Pesto Pesto Pesto!!! Who loves pesto?
When most people make it, it involves buying multiple plastic-wrapped bunches of basil, parsley and/or cilantro.
Because that’s how you make pesto!
Unless you’re a city farmer 🙂
ince I grew wary of the scary amounts of plastic packaging involved in making a small bowl of pesto, I have changed my definition of pesto. This has led to some very delicious adventures.
These days, my pesto is made simply of whatever edible green leaves can be picked in my yard or foraged around here. As a result, it’s different every time. It changes with the seasons.
Seasonal City Farm Pesto Recipe
Pick 2 cups of edible leaves – a mixture of aromatic and savory leaves, such as: perennial basil, nasturtium, sweet potato leaves, hollyhock, horseradish, hedge nettle, or whatever. This changes every time but always contains leaves from my mighty perennial Magic Basil – which is probably one of the most worthwhile plants in my farm. Learn more about growing Magic Basil in Israel.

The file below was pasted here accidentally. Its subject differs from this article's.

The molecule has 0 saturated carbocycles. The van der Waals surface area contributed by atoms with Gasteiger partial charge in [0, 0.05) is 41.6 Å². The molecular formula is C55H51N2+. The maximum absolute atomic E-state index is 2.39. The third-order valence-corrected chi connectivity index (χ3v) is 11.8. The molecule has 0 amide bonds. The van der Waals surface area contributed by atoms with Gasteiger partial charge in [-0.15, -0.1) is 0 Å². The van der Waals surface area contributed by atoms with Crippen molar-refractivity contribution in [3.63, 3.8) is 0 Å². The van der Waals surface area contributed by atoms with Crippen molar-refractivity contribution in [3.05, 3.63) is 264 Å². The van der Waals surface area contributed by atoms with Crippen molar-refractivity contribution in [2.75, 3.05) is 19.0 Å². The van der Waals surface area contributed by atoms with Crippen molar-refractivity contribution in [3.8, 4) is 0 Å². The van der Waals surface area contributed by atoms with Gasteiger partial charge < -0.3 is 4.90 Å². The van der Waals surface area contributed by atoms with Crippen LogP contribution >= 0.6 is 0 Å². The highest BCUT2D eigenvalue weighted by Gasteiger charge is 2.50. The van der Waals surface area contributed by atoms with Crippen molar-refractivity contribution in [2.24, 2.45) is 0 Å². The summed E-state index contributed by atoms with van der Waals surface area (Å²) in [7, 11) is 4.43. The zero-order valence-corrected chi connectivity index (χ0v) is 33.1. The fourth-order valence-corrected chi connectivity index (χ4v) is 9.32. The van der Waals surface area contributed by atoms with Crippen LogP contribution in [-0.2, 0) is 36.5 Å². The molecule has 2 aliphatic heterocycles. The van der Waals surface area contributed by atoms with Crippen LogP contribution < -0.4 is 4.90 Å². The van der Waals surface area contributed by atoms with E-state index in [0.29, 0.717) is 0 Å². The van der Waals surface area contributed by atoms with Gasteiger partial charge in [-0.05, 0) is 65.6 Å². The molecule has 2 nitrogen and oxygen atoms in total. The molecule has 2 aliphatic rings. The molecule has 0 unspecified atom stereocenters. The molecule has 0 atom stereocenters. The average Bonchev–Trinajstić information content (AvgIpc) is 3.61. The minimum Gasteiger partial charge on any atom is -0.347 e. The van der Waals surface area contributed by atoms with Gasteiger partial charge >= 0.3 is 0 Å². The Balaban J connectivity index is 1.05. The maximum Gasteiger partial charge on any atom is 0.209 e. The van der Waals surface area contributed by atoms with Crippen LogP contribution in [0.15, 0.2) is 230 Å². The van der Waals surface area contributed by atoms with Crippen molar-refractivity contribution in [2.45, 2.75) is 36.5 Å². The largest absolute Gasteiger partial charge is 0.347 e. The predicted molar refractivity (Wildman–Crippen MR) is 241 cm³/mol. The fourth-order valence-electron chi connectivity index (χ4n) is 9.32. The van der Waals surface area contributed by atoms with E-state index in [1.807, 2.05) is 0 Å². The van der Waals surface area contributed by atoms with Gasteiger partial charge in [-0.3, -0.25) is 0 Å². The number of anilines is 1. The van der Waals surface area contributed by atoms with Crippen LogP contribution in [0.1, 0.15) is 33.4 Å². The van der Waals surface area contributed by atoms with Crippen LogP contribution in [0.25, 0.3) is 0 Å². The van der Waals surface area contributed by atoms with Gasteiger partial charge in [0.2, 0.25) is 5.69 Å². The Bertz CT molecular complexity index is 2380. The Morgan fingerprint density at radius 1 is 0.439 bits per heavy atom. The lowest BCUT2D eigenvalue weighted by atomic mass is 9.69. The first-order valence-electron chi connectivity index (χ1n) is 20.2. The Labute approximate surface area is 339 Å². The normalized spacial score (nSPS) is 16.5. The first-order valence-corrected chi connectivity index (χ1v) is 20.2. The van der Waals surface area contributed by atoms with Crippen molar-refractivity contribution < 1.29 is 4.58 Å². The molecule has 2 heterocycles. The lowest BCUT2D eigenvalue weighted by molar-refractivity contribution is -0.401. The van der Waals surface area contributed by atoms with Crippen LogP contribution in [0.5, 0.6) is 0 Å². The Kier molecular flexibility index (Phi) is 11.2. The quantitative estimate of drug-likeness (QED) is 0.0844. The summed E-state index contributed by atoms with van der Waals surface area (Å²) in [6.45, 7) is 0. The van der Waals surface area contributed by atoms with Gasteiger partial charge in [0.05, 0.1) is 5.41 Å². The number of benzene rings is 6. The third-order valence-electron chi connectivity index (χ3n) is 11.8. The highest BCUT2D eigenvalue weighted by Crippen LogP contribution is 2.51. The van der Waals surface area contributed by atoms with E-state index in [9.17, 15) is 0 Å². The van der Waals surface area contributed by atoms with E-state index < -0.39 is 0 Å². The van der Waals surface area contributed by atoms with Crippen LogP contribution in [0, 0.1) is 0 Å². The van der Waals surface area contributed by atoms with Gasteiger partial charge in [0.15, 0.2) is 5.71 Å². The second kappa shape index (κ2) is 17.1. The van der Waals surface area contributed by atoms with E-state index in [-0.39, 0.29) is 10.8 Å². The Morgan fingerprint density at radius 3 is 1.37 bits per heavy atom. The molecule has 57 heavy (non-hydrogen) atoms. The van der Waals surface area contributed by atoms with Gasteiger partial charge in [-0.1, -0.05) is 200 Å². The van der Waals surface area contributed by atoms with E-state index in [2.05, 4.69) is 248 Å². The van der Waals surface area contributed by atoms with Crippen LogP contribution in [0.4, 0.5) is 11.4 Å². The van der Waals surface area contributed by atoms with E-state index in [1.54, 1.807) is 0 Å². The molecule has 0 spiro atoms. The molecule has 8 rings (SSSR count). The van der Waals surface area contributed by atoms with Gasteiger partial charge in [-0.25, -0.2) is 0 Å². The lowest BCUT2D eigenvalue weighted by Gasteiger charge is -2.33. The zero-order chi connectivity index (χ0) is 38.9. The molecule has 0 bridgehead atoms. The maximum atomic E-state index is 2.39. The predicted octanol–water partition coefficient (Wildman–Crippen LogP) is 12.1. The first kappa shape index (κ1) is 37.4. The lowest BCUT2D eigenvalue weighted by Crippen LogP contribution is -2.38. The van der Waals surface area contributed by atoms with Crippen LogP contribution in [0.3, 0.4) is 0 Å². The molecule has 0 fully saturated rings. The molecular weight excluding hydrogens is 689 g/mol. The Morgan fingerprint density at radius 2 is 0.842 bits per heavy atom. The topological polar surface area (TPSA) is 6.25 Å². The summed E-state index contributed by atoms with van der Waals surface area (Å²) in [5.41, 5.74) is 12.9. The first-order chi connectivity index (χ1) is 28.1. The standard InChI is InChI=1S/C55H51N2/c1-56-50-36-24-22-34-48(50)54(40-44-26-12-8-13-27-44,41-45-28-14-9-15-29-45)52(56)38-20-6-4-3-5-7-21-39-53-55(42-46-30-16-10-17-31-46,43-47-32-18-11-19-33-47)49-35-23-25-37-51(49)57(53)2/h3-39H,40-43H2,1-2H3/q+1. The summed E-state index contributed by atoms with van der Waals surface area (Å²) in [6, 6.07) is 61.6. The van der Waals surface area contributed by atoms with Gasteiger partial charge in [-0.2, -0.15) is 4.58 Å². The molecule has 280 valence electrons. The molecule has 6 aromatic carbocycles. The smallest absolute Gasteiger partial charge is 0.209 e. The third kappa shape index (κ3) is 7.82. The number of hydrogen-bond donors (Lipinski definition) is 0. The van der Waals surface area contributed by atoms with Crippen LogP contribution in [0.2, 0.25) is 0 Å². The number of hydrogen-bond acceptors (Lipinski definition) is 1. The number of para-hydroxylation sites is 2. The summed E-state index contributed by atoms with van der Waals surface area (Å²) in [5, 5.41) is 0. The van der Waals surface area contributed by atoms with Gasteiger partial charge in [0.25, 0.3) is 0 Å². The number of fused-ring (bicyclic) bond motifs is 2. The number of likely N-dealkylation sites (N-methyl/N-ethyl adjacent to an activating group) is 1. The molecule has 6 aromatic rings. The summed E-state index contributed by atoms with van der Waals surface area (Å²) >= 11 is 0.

Check for bugs. Since these leaves will be ground to paste, a cursory check suffices. I make sure that the plant is not infested as a whole, and then glance at both the front and back of each leaf as I pick it. I don’t bother trying to remove tiny bugs. If there are bugs, I give the leaves to the chickens. It doesn’t feel like a “job” this way.
Rinse the leaves to remove dust and dirt.
Blend your leaves together with:- 3 garlic cloves- 1/2 TBSP of lemon juice- 1-2 TBSP of olive oil (to taste)- 1/4 tsp of salt (to taste)Sometimes I add nuts, like almonds.
At the end you will have a smooth paste
This pesto is delicious as a dip, in dressings, in scrambled eggs and on pasta. It DOES NOT taste exactly like classic pesto. Get ready for a new kind of yum.
Bonus recipe: Schug
Add a hot chili and 1/2 tsp of cumin and you have SCHUG – scrumptious on challah or pita alongside techina and Israeli salad!
Open your eyes to new pesto possibilities!
Invent your own and have fun!
My name is Naomi and this is my tiny little farm in the heart of the rapidly growing city of Beit Shemesh, Israel. I enjoy growing, making and processing as much of my families own food and household essentials as possible, while nurturing a biodiverse ecosystem filled with beauty and life.